I’ve written before about how Sonos is the coolest thing ever (see here, here, here, and here.)
Sonos now not only has a fantastic product and service, but is showing everyone how it’s done to connect with customers via social networks.
Due to some of the posts above, I traded a couple of emails over the past few years with some folks at Sonos, and had the opportunity to check out a few things before they got released to the public. I’ve also participated a little on the Sonos Forums. That was all really cool.
They’ve been using Twitter for a while, now. They will regularly retweet messages from folks looking for input on Sonos, tweet about free music, cool stations, etc. I’ve responded a few times to people about Sonos, and they are keeping tabs on what gets said. There’s something special about how they are using social media. Every message isn’t ‘hey, buy our stuff!’, it’s more about connections with the people who use or might use their products, offering information, and adding value to both the use of their product and the use of the social media outlet.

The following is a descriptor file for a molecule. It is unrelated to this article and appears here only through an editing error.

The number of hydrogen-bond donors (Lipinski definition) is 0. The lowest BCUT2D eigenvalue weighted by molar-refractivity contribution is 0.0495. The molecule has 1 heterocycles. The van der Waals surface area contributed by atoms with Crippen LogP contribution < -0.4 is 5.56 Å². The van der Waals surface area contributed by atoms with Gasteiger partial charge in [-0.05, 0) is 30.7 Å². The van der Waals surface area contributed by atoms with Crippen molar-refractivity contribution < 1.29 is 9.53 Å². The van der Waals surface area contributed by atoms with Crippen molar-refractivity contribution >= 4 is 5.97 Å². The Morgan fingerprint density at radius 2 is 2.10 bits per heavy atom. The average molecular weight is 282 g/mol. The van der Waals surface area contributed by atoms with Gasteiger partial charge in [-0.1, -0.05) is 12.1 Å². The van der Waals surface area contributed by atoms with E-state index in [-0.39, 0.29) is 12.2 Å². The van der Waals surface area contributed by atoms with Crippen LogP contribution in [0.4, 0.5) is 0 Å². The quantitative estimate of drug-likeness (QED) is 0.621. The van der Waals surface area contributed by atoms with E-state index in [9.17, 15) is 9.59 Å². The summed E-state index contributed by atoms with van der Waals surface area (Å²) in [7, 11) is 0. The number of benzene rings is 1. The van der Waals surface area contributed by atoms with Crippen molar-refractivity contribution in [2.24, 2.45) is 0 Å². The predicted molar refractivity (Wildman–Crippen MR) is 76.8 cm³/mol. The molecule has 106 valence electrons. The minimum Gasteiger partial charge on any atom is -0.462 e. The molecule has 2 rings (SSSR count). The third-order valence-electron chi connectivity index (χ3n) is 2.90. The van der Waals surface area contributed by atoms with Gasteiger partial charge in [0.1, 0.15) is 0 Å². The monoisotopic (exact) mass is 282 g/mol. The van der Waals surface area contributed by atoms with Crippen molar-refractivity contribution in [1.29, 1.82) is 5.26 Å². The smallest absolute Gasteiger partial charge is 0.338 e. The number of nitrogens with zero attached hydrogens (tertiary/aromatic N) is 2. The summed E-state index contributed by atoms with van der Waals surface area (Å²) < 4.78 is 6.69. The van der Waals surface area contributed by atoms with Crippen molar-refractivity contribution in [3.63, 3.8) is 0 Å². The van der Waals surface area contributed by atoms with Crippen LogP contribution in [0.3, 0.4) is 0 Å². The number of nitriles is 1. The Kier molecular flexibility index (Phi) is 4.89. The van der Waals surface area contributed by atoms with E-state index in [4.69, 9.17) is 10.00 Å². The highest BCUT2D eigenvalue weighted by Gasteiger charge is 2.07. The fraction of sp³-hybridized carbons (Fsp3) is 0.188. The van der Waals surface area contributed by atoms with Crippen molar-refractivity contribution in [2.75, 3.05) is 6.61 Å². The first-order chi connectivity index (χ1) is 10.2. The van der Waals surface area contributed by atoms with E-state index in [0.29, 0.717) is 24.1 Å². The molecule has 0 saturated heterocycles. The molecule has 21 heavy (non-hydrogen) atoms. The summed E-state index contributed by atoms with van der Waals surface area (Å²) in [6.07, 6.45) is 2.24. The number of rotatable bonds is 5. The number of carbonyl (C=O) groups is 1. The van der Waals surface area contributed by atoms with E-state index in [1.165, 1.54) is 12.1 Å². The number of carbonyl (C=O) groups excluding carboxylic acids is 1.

A couple of days ago, I got a package in the mail from Thomas at Sonos. In that package was a Sonos T-shirt, and a personalized letter thanking me for my business and my feedback and offering personal assistance any time I want to make another Sonos purchase (which I am soon, as I need two more ZonePlayers and I want the new controller). All due to our interaction on Twitter. These small acts, all put together, create a very strong brand, and very strong brand loyalty.
If you are at all considering a whole house music system, you have to look at Sonos. And if you are considering using social media to build your brand and connect with customers, you’d be well served following Sonos’ example.
My current Sonos setup consists of a Buffalo Linkstation 500G, 6 Sonos ZonePlayers (Roof, Upstairs den/loft, Bedroom/master bath, office/guestroom, Living room, Kitchen), 3 Sonos Controllers. Simple and awesome. We’re probably adding a Zoneplayer for the exercise room and kitchen deck, and possibly separating the two sets of roof speakers and the speakers in the bedroom/bathroom. It’s simple, elegant, and just works. It’s always a hit at a party, my guests are facinated by the system, and always figure out how to use it in minutes. Even my ESL housekeeper (she’s from Poland) found music she likes on the internet and had it blaring in the house while she cleans, although sometimes she forgets to turn it off.
If anyone ever has any questions about how Sonos works from someone who owns one, I’m happy to answer – email me, comment here, or send it to @Paul_Stagg on Twitter.
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